- Get preapproved before visiting the dealership. When you compare your loans ahead of time, you can be preapproved — giving you the upper hand when negotiating with a salesperson.
- Look out for discounts. Dealerships often offer rebates and reduced rates on certain vehicles while lenders might offer loyalty discounts and rate reductions for using autopay.
- Focus on the overall cost. Rather than focus on the monthly payment, concentrate on the sale price and the price you’ll end up paying at the end of your loan. Once you have this number, it’s much easier to determine what loan term is best so you can handle the monthly payments.
- Be willing to negotiate. No matter how good your credit score is, you likely won’t be offered the lowest interest rate right off the bat. Dealerships are hoping you don’t question your rate, so come prepared knowing your credit score and the average rate you can get.
- Don’t jump on the first deal. Since your interest rate isn’t the only thing that impacts the final price of your car, spend the time determining how term length and vehicle cost change your budget. Most lenders offer a few days to decide on a loan and buy a car — you won’t be wasting time if you decide to take a moment to get your thoughts in order.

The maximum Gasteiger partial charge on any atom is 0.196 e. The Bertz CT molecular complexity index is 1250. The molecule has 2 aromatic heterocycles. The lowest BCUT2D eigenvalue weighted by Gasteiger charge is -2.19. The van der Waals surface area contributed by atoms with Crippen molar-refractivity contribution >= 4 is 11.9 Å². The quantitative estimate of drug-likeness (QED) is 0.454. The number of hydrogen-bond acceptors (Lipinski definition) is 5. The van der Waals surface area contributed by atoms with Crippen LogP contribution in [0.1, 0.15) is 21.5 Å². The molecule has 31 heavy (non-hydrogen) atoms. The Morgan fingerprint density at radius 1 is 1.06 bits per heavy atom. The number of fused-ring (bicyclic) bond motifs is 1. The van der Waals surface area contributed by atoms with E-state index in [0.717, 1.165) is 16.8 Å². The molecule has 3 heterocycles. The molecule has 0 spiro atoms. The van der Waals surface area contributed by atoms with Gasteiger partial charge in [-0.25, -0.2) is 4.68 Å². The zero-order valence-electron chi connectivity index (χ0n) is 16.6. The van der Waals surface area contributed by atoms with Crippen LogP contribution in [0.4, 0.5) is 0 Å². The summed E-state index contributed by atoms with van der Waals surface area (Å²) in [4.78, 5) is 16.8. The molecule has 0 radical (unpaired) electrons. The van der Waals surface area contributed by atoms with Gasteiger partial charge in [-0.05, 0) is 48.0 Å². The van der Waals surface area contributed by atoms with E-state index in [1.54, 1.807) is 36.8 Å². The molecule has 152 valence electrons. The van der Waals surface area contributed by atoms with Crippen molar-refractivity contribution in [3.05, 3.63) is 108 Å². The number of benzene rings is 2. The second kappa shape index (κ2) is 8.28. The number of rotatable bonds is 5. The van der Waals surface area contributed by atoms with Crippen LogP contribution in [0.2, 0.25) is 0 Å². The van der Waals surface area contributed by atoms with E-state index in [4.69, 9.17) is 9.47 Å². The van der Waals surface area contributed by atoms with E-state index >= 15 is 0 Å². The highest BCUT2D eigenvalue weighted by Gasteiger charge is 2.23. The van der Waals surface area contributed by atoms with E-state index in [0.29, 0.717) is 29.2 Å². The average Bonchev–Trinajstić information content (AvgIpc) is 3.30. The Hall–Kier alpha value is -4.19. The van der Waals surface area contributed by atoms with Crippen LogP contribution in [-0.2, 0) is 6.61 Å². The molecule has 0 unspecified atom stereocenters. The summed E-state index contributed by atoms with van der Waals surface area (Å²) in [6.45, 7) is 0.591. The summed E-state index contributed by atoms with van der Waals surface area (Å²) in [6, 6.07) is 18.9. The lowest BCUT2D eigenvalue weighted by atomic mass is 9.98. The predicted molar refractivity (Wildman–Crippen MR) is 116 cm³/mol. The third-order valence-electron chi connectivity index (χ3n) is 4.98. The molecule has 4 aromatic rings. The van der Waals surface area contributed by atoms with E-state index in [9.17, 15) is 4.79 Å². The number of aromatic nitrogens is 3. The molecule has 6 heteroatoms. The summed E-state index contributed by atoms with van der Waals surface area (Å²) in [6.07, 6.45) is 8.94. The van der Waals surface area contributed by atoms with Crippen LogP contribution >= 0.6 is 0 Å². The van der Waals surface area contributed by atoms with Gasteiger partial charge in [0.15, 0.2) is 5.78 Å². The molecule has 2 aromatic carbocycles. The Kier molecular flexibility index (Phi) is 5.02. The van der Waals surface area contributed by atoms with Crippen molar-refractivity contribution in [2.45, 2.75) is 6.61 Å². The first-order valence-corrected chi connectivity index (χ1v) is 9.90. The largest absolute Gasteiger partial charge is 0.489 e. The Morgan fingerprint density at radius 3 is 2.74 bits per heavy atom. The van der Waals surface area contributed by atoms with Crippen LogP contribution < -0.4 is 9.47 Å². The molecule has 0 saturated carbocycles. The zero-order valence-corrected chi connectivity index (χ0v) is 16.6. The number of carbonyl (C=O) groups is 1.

- Check the fine print. Like most loans, car loans are notorious for their legalese. Understand how your interest is calculated and any potential fees you might be charged. You’ll also want to confirm that your loan isn’t conditional when you visit a dealer. Conditional means “subject to change,” so your loan isn’t finalized when you drive off the lot. If your terms change, you could be left with a worse interest rate on your loan.
- Apply with a cosigner. A cosigner not only lowers the risk for the lender, but it can result in a lower rate for you because your lender will consider the credit and income of both parties when reviewing your application, giving you a better chance of approval for a more affordable rate.
Compare car loans
How do lenders come up with my rate?
Lenders don’t just rely on your credit when they decide your interest rate. The more well-rounded your application, the better your chances of scoring a lower rate. Although there are other factors that may play a role, these are the four main points lenders consider when reviewing your application:
- Credit score. Those with higher scores generally have access to lower rates, so improving your credit history is an important part of getting a low rate on your car loan.
- Income. Lenders consider your income because it reflects your ability to pay back the loan. They’ll also want to see a low debt-to-income ratio to make sure you can afford your loan.